Patience and Fortitude: Power, Real Estate, and the Fight to Save a Public Library

Patience and Fortitude: Power, Real Estate, and the Fight to Save a Public Library

by Scott Sherman


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A riveting investigation of a beloved library caught in the crosshairs of real estate, power, and the people’s interests—by the reporter who broke the story

In a series of cover stories for The Nation magazine, journalist Scott Sherman uncovered the ways in which Wall Street logic almost took down one of New York City’s most beloved and iconic institutions: the New York Public Library.

In the years preceding the 2008 financial crisis, the library’s leaders forged an audacious plan to sell off multiple branch libraries, mutilate a historic building, and send millions of books to a storage facility in New Jersey. Scholars, researchers, and readers would be out of luck, but real estate developers and New York’s Mayor Bloomberg would get what they wanted.

But when the story broke, the people fought back, as famous writers, professors, and citizens’ groups came together to defend a national treasure.

Rich with revealing interviews with key figures, Patience and Fortitude is at once a hugely readable history of the library’s secret plans, and a stirring account of a rare triumph against the forces of money and power.

Product Details

ISBN-13: 9781612196671
Publisher: Melville House Publishing
Publication date: 09/26/2017
Pages: 224
Sales rank: 1,182,338
Product dimensions: 8.30(w) x 5.60(h) x 0.70(d)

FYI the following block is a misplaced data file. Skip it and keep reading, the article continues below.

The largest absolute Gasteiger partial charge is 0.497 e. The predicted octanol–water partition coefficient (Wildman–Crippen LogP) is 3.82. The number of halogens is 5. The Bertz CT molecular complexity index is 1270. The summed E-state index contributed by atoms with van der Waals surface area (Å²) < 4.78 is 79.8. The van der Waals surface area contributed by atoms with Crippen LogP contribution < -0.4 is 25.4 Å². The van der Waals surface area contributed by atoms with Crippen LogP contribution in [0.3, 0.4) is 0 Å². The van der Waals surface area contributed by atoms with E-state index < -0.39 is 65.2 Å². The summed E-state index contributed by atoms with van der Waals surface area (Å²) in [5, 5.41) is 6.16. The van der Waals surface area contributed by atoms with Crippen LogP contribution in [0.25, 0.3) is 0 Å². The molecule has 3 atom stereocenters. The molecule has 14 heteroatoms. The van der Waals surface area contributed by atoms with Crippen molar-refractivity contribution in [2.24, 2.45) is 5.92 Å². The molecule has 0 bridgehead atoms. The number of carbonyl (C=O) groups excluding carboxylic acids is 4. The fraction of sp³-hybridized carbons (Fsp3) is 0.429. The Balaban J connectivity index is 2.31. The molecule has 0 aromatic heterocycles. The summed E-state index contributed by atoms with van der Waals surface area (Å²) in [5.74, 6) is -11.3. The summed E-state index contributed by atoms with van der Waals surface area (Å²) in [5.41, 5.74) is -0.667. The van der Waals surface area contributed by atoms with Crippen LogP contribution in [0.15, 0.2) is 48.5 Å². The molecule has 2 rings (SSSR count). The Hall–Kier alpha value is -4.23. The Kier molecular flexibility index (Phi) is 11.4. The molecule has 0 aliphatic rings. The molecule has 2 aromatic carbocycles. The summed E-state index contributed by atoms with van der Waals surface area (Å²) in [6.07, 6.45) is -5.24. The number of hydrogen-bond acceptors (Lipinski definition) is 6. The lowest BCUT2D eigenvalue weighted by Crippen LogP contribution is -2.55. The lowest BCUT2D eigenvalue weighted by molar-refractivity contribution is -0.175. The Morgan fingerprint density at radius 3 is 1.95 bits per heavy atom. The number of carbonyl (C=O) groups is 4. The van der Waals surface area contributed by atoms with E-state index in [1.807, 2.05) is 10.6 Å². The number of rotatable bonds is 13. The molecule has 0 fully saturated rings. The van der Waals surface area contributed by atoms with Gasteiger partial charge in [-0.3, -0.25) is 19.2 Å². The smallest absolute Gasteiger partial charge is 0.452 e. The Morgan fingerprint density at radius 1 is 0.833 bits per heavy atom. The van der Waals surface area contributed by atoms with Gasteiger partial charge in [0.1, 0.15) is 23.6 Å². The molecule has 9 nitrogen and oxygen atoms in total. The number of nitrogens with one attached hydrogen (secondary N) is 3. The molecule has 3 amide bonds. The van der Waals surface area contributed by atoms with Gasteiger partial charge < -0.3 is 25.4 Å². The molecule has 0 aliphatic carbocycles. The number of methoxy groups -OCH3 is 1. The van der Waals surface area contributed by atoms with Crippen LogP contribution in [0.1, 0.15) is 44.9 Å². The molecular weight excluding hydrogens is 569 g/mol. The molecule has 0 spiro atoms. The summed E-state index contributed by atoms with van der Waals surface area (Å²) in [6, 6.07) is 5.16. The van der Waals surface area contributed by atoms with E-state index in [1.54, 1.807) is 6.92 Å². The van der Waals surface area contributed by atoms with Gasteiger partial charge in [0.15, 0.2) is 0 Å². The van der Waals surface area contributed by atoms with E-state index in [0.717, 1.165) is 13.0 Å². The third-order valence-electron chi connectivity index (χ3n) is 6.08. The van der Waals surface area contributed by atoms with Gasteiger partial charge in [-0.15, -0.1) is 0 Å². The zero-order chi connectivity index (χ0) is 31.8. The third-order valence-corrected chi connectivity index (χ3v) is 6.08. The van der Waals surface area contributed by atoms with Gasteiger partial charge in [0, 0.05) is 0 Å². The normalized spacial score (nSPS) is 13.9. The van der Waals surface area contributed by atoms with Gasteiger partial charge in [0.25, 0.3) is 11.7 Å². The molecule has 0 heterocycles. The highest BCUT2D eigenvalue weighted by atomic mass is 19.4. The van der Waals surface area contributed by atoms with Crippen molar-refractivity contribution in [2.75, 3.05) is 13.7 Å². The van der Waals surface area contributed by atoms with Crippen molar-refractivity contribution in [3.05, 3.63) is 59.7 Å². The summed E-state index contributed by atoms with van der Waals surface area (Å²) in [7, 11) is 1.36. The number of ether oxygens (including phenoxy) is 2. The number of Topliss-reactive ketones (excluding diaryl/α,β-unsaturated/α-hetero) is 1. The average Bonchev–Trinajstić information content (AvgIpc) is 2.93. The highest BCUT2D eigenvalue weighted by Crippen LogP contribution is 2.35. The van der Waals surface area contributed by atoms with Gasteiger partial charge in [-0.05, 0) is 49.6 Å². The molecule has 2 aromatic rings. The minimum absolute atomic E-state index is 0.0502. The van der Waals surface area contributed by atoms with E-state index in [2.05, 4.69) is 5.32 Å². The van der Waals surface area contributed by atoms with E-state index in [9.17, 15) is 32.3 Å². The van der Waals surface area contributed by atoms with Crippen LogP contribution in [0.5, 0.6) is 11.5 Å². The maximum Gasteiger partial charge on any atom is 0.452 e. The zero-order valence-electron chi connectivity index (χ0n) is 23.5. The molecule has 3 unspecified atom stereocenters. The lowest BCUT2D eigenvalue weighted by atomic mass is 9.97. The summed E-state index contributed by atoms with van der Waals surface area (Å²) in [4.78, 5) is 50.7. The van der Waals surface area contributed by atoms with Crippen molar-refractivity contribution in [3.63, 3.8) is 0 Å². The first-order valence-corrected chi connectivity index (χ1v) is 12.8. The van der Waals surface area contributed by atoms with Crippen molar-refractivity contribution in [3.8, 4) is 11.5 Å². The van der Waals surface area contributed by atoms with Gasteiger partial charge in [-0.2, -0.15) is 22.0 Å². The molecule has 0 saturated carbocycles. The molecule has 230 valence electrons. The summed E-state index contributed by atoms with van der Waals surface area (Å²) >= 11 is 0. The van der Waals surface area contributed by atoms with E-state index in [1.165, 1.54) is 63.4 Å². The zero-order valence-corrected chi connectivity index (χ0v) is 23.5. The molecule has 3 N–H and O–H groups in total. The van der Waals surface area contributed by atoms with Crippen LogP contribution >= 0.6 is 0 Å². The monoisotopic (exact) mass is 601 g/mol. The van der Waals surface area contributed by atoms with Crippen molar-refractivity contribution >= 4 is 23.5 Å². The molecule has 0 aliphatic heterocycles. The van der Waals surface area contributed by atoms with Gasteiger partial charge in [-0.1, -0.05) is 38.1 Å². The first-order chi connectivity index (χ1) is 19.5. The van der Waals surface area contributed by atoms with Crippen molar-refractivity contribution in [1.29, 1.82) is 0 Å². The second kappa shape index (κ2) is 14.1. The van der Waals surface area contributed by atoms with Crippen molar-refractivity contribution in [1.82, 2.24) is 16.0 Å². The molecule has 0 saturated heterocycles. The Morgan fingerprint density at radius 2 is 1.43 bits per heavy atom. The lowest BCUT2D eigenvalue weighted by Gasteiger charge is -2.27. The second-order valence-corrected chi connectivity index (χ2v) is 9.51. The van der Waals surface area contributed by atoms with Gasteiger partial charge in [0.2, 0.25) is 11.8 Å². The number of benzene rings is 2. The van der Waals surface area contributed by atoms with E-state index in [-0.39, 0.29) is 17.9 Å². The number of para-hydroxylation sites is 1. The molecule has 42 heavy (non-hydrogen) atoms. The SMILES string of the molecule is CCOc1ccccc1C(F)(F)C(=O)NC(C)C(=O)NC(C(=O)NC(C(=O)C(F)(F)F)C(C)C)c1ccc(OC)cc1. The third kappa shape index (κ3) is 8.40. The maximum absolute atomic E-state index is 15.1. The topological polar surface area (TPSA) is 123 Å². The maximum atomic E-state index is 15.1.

About the Author

SCOTT SHERMAN is a contributing writer for The Nation. His work has appeared in Vanity Fair, the London Review of Books, the Washington Post, the Los Angeles Times, Newsday, Dissent, Lingua Franca, and other publications.

Read an Excerpt


This is a book about a world-class library that lost its way in the digital age.

In the late spring of 2011, Katrina vanden Heuvel, editor and publisher of The Nation, asked if I might be interested in writing a profile of Anthony Marx, the Amherst College president who had recently agreed to lead the New York Public Library (NYPL). “Lots of unhappy rumblings about how oligarchs”—on the Library’s board of trustees—“are taking over too much of a major cultural institution as it celebrates its centennial,” vanden Heuvel wrote. She envisioned a story about a “clash of civilizations at the outpost of civilization.”

The New York Public Library was an institution that mattered to me personally: as a writer, I had depended on the grand building on 42nd Street for twenty years, and had come to see how fully it embodied its nickname: “the people’s library.”

It was a place for both Shakespeare scholars and shoeshine boys. When the building turned seventy-five in 1986, Senator Daniel Patrick Moynihan, who had toiled as a bootblack in Times Square in the 1940s, recalled: “It was the first time I was taught that I was welcome in a place of education and learning. I would go into that great marble palace, and I would check my shoeshine box. A gentleman in a brown cotton jacket would take it as if I’d passed over an umbrella and a bowler hat.”

I accepted the assignment, and soon reached out to a prominent academic librarian. Halfway through our conversation, he mentioned—rather casually—that the NYPL would soon remove the entire collection of books from the iron-and-steel stacks inside the 42nd Street building and send them to an offsite storage facility in Princeton, New Jersey. This was troubling news: the stacks’ three million books were the heart of the institution.

When I asked about this project, NYPL officials confirmed their intentions: the books would leave the building as part of a “Central Library Plan” (CLP), a wide-ranging reconfiguration of services, and the stacks would indeed be demolished. The CLP had been born in June 2007 and was announced to the public nine months later at a little-noticed press conference featuring the novelist (and NYPL trustee) Toni Morrison, who called the plan “truly astonishing.” The CLP aimed to consolidate three Midtown libraries into one colossal circulating library inside the 42nd Street building, which would undergo a $300 million renovation by Norman Foster, the British architect. (Frank Gehry had been on the shortlist for the job.)